The Kremlin said on Monday, April 10, 2017 that U.S. Secretary of State Rex Tillerson will not meet President Vladimir Putin when he visits Moscow on Wednesday, a move that could point to tensions over a U.S. missile attack on a Syrian air base last week.
John Kerry, Tillerson’s predecessor, often met Putin as well as the Russian foreign minister when he visited Moscow, and Putin granted several audiences to the Texan when he ran oil major Exxon Mobil before taking his current job.
Putin even personally awarded Tillerson a top Russian state award — the Order of Friendship — in 2013, and it was widely expected that the former oilman would meet Putin on what is his first trip to Russia as secretary of state.
But Putin’s spokesman, Dmitry Peskov, told reporters on Monday that no such meeting was planned, suggesting Tillerson will follow strict diplomatic protocol and only meet his direct counterpart, Russian Foreign Minister Sergei Lavrov.
“We have not announced any such meetings and right now there is no meeting with Tillerson in the president’s diary,” Peskov told reporters on a conference call.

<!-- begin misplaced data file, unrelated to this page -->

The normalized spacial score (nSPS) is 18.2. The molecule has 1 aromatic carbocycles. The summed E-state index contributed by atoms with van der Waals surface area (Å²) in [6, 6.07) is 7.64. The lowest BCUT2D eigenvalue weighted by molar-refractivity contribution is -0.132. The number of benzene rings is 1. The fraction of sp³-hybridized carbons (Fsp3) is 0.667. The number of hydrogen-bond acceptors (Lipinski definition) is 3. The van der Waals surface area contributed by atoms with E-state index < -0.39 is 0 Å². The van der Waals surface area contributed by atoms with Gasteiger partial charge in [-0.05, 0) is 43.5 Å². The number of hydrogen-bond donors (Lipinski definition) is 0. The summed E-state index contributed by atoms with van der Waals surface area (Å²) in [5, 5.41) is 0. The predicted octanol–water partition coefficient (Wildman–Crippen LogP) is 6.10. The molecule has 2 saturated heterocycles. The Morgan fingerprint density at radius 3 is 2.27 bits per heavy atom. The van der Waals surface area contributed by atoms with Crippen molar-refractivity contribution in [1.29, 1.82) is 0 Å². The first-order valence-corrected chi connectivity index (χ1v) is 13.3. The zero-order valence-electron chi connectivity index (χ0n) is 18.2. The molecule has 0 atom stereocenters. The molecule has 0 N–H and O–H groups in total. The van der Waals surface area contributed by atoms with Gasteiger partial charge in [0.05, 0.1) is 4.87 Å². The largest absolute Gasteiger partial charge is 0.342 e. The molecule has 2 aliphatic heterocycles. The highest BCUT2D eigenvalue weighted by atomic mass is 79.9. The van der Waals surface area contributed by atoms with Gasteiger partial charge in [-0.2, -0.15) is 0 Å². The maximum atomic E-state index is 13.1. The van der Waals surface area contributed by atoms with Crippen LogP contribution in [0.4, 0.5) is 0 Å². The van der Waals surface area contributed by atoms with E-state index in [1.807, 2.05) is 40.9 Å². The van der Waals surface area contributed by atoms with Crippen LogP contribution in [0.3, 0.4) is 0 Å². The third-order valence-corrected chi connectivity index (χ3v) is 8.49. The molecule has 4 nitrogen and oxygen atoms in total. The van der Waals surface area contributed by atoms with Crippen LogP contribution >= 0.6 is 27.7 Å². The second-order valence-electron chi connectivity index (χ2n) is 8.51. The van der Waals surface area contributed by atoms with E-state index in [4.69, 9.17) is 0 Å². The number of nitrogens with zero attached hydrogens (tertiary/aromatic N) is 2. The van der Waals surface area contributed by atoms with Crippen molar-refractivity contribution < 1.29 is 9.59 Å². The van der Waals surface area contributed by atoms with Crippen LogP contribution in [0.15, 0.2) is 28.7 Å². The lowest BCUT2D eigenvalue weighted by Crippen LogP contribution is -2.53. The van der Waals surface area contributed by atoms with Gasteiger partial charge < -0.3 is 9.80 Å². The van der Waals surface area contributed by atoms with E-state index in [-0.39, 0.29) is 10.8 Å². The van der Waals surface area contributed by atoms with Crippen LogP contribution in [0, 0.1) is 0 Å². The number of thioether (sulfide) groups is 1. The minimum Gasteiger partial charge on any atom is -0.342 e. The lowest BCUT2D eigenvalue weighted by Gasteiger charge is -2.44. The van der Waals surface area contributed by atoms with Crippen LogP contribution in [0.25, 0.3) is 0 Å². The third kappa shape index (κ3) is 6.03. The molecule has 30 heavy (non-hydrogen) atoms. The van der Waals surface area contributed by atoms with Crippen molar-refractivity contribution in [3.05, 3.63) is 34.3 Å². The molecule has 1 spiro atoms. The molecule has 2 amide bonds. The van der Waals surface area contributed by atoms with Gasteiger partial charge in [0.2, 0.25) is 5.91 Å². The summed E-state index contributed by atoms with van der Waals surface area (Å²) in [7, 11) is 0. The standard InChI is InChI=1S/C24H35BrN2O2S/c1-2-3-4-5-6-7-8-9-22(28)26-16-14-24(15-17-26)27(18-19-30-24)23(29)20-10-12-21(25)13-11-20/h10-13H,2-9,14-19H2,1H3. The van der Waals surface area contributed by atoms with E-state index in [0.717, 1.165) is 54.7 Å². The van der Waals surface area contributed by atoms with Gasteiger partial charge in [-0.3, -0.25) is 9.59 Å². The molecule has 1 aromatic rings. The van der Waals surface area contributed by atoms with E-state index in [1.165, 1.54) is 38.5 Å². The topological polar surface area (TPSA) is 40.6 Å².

He did not say why Putin was not planning to receive Tillerson.
U.S. President Donald Trump ordered a missile strike on a Syrian military base last week in retaliation for what Washington and its allies say was a poisonous gas attack in which scores of civilians were killed.
Moscow says there is no proof that the Syrian military carried out the attack, and called the U.S. missile strike an act of aggression that violates international law.
Tillerson’s visit is being seen as an early test of whether Trump’s new administration can use any momentum generated by striking the Syrian base to craft and execute a strategy to end the war there.
Even before Trump ordered the strike in retaliation for a nerve gas attack, Tillerson’s visit was certain to be dominated by thorny issues.
Those include alleged Russian interference in the 2016 U.S. presidential election, Washington’s accusation that Russia is violating an important arms control treaty, and trying to bridge differences on how to conduct the fight against Islamic State.
Syria, ironically, was one of the few areas where analysts believed Moscow and Washington might be able to find common ground.
Peskov, Putin’s spokesman, said on Monday that the U.S. strikes had shown Washington’s total unwillingness to cooperate on Syria.
Reacting to media reports that Tillerson would use his visit to press Moscow to back away from supporting Syrian President Bashar al-Assad, Russia’s biggest Middle East ally, Peskov signaled that was a non-starter.
“Returning to pseudo-attempts to resolve the crisis by repeating mantras that Assad must step down cannot help sort things out.”